- Court: Oregon Court of Appeals
- Area(s) of Law: Family Law
- Date Filed: 01-10-2018
- Case #: A160074
- Judge(s)/Court Below: DeHoog, P.J. for the Court; Egan, C.J.; & Aoyagi, J.
- Full Text Opinion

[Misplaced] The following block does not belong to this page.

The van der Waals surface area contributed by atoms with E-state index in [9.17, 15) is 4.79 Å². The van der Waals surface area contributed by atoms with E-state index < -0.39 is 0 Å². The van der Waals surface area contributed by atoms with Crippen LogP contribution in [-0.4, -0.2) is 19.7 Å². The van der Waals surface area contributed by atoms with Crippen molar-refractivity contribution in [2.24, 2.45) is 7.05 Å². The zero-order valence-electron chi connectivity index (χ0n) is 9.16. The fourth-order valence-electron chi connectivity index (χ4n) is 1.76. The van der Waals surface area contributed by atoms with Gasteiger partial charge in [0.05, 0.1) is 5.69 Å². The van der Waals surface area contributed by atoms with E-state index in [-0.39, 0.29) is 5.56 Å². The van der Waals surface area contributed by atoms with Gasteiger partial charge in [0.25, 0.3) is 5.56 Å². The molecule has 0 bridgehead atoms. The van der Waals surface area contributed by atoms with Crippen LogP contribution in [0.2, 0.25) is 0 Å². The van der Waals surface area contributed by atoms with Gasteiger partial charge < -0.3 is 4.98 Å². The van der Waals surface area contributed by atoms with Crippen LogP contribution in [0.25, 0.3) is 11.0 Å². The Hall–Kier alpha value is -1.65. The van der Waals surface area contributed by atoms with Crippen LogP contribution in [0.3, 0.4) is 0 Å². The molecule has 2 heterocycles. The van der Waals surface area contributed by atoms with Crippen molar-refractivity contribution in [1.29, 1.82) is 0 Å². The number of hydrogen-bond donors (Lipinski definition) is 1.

Wife appealed a trial court judgment dissolving the parties’ marriage. Wife assigned error to the methodology the trial court used in determining Husband was entitled to one-half of the equity in the marital house. Wife argued that the trial court failed to determine what was just and proper disposition of the house because it did not factor in her contributions. Husband argued his sweat equity and financial contributions entitled him to one-half of the equity in the house under ORS 107.105(1). In determining what is “just and proper” in the distribution of marital assets, the trial court focuses “on equitable considerations, including such matters as . . . the extent to which a party has integrated a separately acquired asset into the common financial affairs of the marital partnership through commingling.” ORS 107.105(1)(f); Kunze and Kunze, 337 Or. 122,135-36, 92 P.3d 100 (2004). “[A]cts of commingling may convert a separately acquired asset into a joint asset of the marital partnership,” Kunze, at 139. The Court of Appeals held that the trial court did not err when it determined Husband was entitled to one-half of the equity in the house because “the parties had commingled their finances, including their interests in the home, with husband’s sweat equity commingling with wife’s down payment and husband and wife both contributing to the mortgage payment.” Affirmed.